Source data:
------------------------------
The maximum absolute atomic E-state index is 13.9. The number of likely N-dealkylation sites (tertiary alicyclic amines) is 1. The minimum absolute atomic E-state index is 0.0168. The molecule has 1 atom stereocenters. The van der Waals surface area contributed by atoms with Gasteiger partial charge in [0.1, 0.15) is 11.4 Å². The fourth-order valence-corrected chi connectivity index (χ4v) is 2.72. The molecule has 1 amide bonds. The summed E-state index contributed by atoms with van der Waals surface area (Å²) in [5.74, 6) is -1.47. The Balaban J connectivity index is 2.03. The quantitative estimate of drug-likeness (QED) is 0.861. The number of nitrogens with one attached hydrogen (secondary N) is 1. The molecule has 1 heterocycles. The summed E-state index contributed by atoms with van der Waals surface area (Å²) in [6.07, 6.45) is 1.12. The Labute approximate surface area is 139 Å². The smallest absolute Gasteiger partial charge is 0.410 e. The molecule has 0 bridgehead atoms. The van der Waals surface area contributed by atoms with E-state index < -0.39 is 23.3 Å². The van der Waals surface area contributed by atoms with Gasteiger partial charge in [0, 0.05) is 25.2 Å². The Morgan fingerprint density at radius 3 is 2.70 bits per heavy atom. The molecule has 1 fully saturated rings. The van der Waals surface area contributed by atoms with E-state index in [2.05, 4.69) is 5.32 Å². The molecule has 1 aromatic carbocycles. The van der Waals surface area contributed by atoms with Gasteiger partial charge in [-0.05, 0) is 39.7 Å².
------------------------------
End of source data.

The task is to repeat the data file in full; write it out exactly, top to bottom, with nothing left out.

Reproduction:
The maximum absolute atomic E-state index is 13.9. The number of likely N-dealkylation sites (tertiary alicyclic amines) is 1. The minimum absolute atomic E-state index is 0.0168. The molecule has 1 atom stereocenters. The van der Waals surface area contributed by atoms with Gasteiger partial charge in [0.1, 0.15) is 11.4 Å². The fourth-order valence-corrected chi connectivity index (χ4v) is 2.72. The molecule has 1 amide bonds. The summed E-state index contributed by atoms with van der Waals surface area (Å²) in [5.74, 6) is -1.47. The Balaban J connectivity index is 2.03. The quantitative estimate of drug-likeness (QED) is 0.861. The number of nitrogens with one attached hydrogen (secondary N) is 1. The molecule has 1 heterocycles. The summed E-state index contributed by atoms with van der Waals surface area (Å²) in [6.07, 6.45) is 1.12. The Labute approximate surface area is 139 Å². The smallest absolute Gasteiger partial charge is 0.410 e. The molecule has 0 bridgehead atoms. The van der Waals surface area contributed by atoms with E-state index < -0.39 is 23.3 Å². The van der Waals surface area contributed by atoms with Gasteiger partial charge in [0, 0.05) is 25.2 Å². The Morgan fingerprint density at radius 3 is 2.70 bits per heavy atom. The molecule has 1 fully saturated rings. The van der Waals surface area contributed by atoms with E-state index in [2.05, 4.69) is 5.32 Å². The molecule has 1 aromatic carbocycles. The van der Waals surface area contributed by atoms with Gasteiger partial charge in [-0.05, 0) is 39.7 Å².